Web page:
What is COUNTER?
Project COUNTER is an industry initiative that provides guidelines for the measurement, creation, and distribution of online usage reports to institutional subscribers. See http://www.projectcounter.org for more information.
Accessible Archives, Inc. has made a commitment to provide COUNTER compliant usage reports to our subscribers.
What are the features associated with COUNTER Release 4?
The COUNTER Release 4 standards contain the following new features to improve the delivery of consistent, credible and comparable usage statistics:
- A single, integrated Code of Practice covering journals, databases, books and reference works.
- An expanded list of Definitions, including terms such as ‘record view’, ‘result click’, as well as different categories of ‘access denied’, etc., that are used for the first time in Release 4.
- Enhancements of the SUSHI (Standardised Usage Statistics Harvesting Initiative) protocol designed to facilitate its implementation by vendors and its use by librarians.
- A modified “Journal Report 5,” which reports on the usage of full-text article requests by year and by journal from a library’s acquired archival content.
- Flexibility in the usage reporting period that allows you to specify a date range for your usage reports
What is SUSHI and how does it relate to COUNTER Release 4?
- The SUSHI (Standardized Usage Statistics Harvesting Initiative) protocol has been incorporated into the COUNTER Code of Practice
- SUSHI has been developed by NISO (National Information Standards Organizations) in cooperation with COUNTER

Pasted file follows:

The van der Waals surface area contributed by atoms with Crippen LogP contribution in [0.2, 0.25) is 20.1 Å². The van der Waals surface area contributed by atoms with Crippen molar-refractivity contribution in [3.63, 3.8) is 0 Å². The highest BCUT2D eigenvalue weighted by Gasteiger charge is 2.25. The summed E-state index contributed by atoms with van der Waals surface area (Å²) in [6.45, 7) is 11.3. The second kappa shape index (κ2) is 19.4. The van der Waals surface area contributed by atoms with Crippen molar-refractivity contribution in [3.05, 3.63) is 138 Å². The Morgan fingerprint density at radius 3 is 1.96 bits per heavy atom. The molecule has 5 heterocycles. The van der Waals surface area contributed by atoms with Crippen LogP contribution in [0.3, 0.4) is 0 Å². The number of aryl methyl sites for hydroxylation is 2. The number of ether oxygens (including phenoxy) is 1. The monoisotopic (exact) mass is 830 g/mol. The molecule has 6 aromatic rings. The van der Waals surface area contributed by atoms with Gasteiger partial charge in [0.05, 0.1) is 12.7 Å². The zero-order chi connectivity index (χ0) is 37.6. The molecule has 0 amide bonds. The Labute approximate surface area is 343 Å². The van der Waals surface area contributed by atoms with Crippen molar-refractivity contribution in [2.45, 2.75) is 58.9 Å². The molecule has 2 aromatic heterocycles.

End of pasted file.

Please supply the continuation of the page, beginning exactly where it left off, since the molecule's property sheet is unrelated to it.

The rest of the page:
- SUSHI allows for the automated retrieval of the COUNTER usage reports into local systems, making the harvesting and aggregating of usage reports much less time consuming for the librarian or library consortium administrator
- Several SUSHI client tools are currently available through various vendors
- For more information or assistance with taking advantage of this new service, please contact Accessible Archives, Inc. at email@example.com
Journal Report 1 (JR1): Number of Successful Full-text Article Requests by Month and Journal
Journal Report 5 (JR5): Number of Successful Full-Text Article Requests by Year-of-Publication (YOP) and Journal
Database Report 1 (DB1): Total Searches, Result Clicks and Record Views by Month and Database
Book Report 1 (BR1): Number of Successful Title Requests by Month and Title
Title Report 3 (TR3): Number of Successful Requests by Month, Title and Page Type. In addition, this report will include usage related to Tables of Contents and non-textual resource image requests. (Coming mid-January 2017)
HTML (Hypertext Markup Language) – The coded format language used for creating hypertext documents on the World Wide Web and controlling how Web pages appear.
PDF – A file format created by Adobe, initially to provide a standard form for storing and editing printed publishable documents. Because documents in .pdf format can easily be seen and printed by users on a variety of computer and platform types, they are very common on the World Wide Web. To view files of this type, download the Adobe Acrobat Reader, which is available free from Adobe’s Web site.
CSV (Comma Separated Variable) – The simplest form of file for holding scientific, or other, data. Data is listed in columns in a text file, each value being separated by a comma. Each new line represents a new set of data.
XLS – Excel format spreadsheet
XML (Extensible Markup Language) – A text format designed for ease of implementation and for interoperability with both SGML and HTML. The XML format will make it easier for customers to manipulate and merge the reports from different vendors.